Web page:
One of the multiple questions coming to my mind after reading all this is: why are so different types of top-level secret information of a country being stored in the same database?!

      Because of incompetence.

      The database didn't contain any marking of who's identities, military viecles and whereabouts where classified, or at least it was't removed prior to mailing. The top secret information of the infrastructure etc, are probably actually stored in a different, infrastructure-related database, but from a news point of view, that was never mentioned since it is of no importance how many different databases were leaked.

      • that was never mentioned since it is of no importance how many different databases were leaked.

        You mean different databases + in different locations + with different access levels, I presume. Many people here is complaining about the numerous problems in the information of the linked article, but nobody is providing a reliable enough alternative in English!

    • One of the multiple questions coming to my mind after reading all this is: why are so different types of top-level secret information of a country being stored in the same database?

      I'd say that chances are that they were not considered top-secret. Data that allows you to identify a person and find their address etc are generally not, even if it important to to the individual that the data are kept secret. Top-secret normally means that secrecy is important for the security of the nation.

      Another question worht asking is: how can you fit an entire database into an email? If it contains photos of several million people, it is going to be large. It doesn't sound plausible to me.

      • were not considered top-secret

        The linked article (by assuming that it is accurate, because many people here are saying that it is very misleading) talks about various issues which are certainly top-secret like names/addresses of people in witness protection/considered by police as classified or detailed information about military vehicles.

        how can you fit an entire database into an email?

        Emailing a database sounds actually kind of weird and using an expression like mailing records of a database would have been better. In any case, mailing a whole database is quite straightforward (by a

        • The linked article (by assuming that it is accurate, because many people here are saying that it is very misleading) talks about various issues which are certainly top-secret like names/addresses of people in witness protection/considered by police as classified or detailed information about military vehicles.

          I think you are using the term 'top-secret' in a different meaning than mine (which is not to imply that mine is right) - top-secret is usually reserved for state secrets, not for information like this, however important it may be for the individuals. Information about individuals under witness protection doesn't have the potential to compromise the security of the state, normally.

          In any case, mailing a whole database is quite straightforward...

          The point I was trying to get across was that almost any database you can think of is likely to be big - several GB, certainly i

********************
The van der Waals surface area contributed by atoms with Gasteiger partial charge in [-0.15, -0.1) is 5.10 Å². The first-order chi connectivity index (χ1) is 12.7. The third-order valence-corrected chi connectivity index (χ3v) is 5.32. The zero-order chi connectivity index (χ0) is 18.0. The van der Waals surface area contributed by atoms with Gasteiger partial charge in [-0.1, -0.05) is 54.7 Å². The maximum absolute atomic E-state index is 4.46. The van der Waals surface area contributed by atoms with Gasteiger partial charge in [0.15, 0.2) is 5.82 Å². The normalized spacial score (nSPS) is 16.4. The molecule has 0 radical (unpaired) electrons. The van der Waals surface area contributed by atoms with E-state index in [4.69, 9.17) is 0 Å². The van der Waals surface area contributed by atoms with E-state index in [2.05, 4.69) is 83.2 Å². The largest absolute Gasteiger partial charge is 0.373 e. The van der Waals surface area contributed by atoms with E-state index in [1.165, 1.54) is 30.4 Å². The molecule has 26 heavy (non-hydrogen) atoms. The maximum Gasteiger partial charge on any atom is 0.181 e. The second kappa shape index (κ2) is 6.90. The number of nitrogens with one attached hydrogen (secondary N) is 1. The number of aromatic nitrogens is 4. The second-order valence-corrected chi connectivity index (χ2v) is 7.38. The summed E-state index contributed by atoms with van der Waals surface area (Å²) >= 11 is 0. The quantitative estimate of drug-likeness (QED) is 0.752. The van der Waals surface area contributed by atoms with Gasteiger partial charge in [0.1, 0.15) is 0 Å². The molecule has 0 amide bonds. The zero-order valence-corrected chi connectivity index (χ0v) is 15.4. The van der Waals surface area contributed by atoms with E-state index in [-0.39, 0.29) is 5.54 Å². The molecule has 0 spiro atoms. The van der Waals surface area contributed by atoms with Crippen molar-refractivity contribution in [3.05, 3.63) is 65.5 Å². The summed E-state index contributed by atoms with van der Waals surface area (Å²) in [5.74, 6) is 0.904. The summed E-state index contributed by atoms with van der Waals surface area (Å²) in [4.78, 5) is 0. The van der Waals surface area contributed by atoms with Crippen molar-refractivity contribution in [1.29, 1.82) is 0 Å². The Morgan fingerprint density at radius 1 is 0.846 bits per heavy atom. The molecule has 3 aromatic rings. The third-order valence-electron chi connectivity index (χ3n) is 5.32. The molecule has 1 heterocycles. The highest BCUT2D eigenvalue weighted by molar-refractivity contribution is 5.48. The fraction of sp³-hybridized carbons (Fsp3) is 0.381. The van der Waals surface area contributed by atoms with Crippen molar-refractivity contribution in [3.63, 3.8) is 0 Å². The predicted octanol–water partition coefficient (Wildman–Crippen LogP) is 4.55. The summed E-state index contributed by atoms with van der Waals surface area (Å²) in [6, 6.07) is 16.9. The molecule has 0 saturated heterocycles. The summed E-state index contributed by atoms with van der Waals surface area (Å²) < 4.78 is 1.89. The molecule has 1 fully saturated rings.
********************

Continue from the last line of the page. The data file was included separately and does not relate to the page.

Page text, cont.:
• top-secret is usually reserved for state secrets

            You are certainly right. I was using the expression pretty informally, by meaning highly classified information.

            The point I was trying to get across was that almost any database you can think of is likely to be big - several GB, certainly if it contains large numbers of images The images might be a problem, but just the kind of referred information might be stored in a relatively small size. By bearing in mind that Sweden is a pretty small country, storing all the text for the "delicate bits" (e.g., witness protection programs, classified by police, classified by army, etc.) shouldn't required a big size and seems easily "emailable". In something like 1 million rows and 10 columns you might store a lot and this doesn't occupy too much.

            • Related (kid-of-jokish) complaint: why is Slashdot locating the Preview and Submit buttons in exactly the same position? Some times, the site might respond a bit slower, you might want to just preview your first draft and, with a second click (because the first one didn't seem to go through), might submit it by accident!
  • by martiniturbide ( 1203660 ) on Monday July 24, 2017 @04:09PM (#54869855) Homepage Journal
    switch cars with your neighbors.
  • Russian spies just got accepted their requests for a couple of years of sabbatical, because there's no more work to do.

  • by tigersha ( 151319 ) on Monday July 24, 2017 @04:17PM (#54869931) Homepage

    > ..the transport agency then emailed the entire database in messages to marketers that subscribe to it.

    This sentence makes no sense. What did the marketers subscribe to? The top secret database??!! This must have been quite a large database, I doubt that you can attach and mail it. Who mailed what to whom?

    The whole article reads like something Google translate did on a day when the server was drunk or half asleep.

    • I think the problem -- in this case -- may not be with the journalist but with the excuses the government is providing.
    • "..the transport agency then emailed the entire database in messages to marketers that subscribe to it."